I guess I am torn about it because I still feel like a college degree hasn’t reached the point of having a negative ROI–for those focused on my major, in particular–but at the same time, the inflated prices of tuition (and don’t forget books, too), are enough to make me, the average American, cringe.

Tell me your stories, Blogosphere.  How has your education made or broken your job prospects?  Has it changed the way you make decisions?  Think about money?  Think about your career?

Heck, is anyone else out there in my shoes?

Confessions Of A (Quasi) Boomerang Kid

I have to admit that this kind of makes me laugh.   Boomers are sitting around wondering why it’s taking so long for their kids to fly the coop.  http://www.nytimes.com/2010/08/22/magazine/22Adulthood-t.html?_r=1 Now that I’m an adult, I can see both sides of the coin, but the kid in me has no problem figuring out why “boomerang kids” return home after school. The reason is pretty simple:  It’s literally because they have to.

They’ve just dropped thirty, fifty, a hundred grand on student loans, can barely afford the eight- or ten-year-old piece of crap they’re still making the smallest payments they can on each month, and they are having a harder time than nearly any other generation finding a good job.  Actually, it isn’t only trying to find a good job that’s difficult; for many students who got into a prestigious school but didn’t get enough financial aide to finish, or students who changed majors, or students who just partied too much, the credit cards are quickly doing them in.  Many students have come out into the real world into a place that was different than when they went in.  Now, if you don’t have decent credit (or if you have a mountain of credit debt from school, as my wife does, thanks to a shortage on her financial aide), your likelihood of getting a liveable-wage job drops dramatically.

And this isn’t to say that good jobs aren’t out there; they are (beginning to be).  The problem is that employers want people with experience, and there are currently plenty of those people–so a brad-new college grad is thrown out of that ring immediately.  What’s left, then?  These new grads are at that point relegated to either trying to get one of the remedial jobs they had to get through school (which they won’t get because those employers know how over-qualified they are and will leave the first chance they get to start their career), or they’re stuck accepting some kind of internship that pays below the poverty line for no other reason than to get their foot in the door of their field.  So, what else can they do? Well, the obvious choice for someone in this position is return home and grind it out until you can launch your career.  If you don’t have that option, you’ll likely suck it up and rent out a house with five or six other people just to cheapen the rent.  A large problem here is that, even in times of despair, a credit card still provides that instant gratification, and now we’re seeing twenty-five-year-olds filing for bankruptcy.  And even if we do have good or great credit, we’ve learned now from the last few years that even if we could pre-qualify for a half-million dollar home, there’s no reason to try and get one because we can’t even afford Christmas presents or wedding gifts for the people we love.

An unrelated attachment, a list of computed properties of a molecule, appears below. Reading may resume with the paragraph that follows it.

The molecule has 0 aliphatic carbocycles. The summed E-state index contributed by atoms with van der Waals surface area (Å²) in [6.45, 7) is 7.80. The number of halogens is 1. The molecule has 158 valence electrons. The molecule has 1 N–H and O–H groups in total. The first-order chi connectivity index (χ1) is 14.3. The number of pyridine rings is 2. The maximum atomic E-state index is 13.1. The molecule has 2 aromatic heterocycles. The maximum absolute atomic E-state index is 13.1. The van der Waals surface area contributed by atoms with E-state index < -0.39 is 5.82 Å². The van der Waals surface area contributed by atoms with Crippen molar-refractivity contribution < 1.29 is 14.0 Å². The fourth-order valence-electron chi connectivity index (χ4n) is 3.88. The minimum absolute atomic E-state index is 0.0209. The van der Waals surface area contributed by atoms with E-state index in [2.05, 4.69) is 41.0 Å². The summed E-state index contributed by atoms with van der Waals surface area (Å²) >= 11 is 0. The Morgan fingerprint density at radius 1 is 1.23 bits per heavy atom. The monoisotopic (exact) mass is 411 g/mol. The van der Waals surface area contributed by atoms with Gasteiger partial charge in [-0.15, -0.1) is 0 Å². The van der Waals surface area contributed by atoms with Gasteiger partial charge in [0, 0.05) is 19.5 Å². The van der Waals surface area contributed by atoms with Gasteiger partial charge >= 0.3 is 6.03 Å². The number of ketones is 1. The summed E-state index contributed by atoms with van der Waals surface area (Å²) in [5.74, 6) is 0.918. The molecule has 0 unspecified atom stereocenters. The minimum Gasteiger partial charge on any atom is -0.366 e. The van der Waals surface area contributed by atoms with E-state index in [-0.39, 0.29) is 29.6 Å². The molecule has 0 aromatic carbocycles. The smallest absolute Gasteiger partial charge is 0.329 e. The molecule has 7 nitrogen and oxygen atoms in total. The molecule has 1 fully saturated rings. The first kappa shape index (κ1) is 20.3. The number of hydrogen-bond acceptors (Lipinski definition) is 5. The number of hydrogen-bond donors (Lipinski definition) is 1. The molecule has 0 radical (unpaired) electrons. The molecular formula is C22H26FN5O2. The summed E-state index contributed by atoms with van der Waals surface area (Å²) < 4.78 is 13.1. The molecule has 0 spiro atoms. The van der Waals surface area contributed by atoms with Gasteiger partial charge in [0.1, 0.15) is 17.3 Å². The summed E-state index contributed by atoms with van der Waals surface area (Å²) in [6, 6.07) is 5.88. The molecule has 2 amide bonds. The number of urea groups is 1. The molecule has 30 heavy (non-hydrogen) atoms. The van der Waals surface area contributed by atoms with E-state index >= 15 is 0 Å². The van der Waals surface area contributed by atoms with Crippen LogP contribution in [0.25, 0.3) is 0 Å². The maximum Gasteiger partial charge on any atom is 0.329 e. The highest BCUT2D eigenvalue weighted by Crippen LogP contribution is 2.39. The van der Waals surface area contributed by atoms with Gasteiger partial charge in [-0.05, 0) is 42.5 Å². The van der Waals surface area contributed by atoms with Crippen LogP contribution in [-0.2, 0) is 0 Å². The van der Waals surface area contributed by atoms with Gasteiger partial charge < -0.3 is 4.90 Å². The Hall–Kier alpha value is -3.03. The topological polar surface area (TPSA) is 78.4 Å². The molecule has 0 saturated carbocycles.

Let’s face it, it’s really hard to get out of Mom and Dad’s place anymore.  Without any real traction (read: contacts) in our career field, many of us simply have nowhere else to turn.  We’re trying, believe us.  We’re no more thrilled about living at home at twenty-five than you are, and we cannot wait to go from this to this !

Do any of you out there have a boomerang kid, or have had to BE one at an age you never thought would happen?  Tell us your tale.  And what if you never had to return home?  Was it by luck, or design?  How did you avoid it, and what tips could you give current college students?  The juniors and seniors in particular will appreciate your wisdom!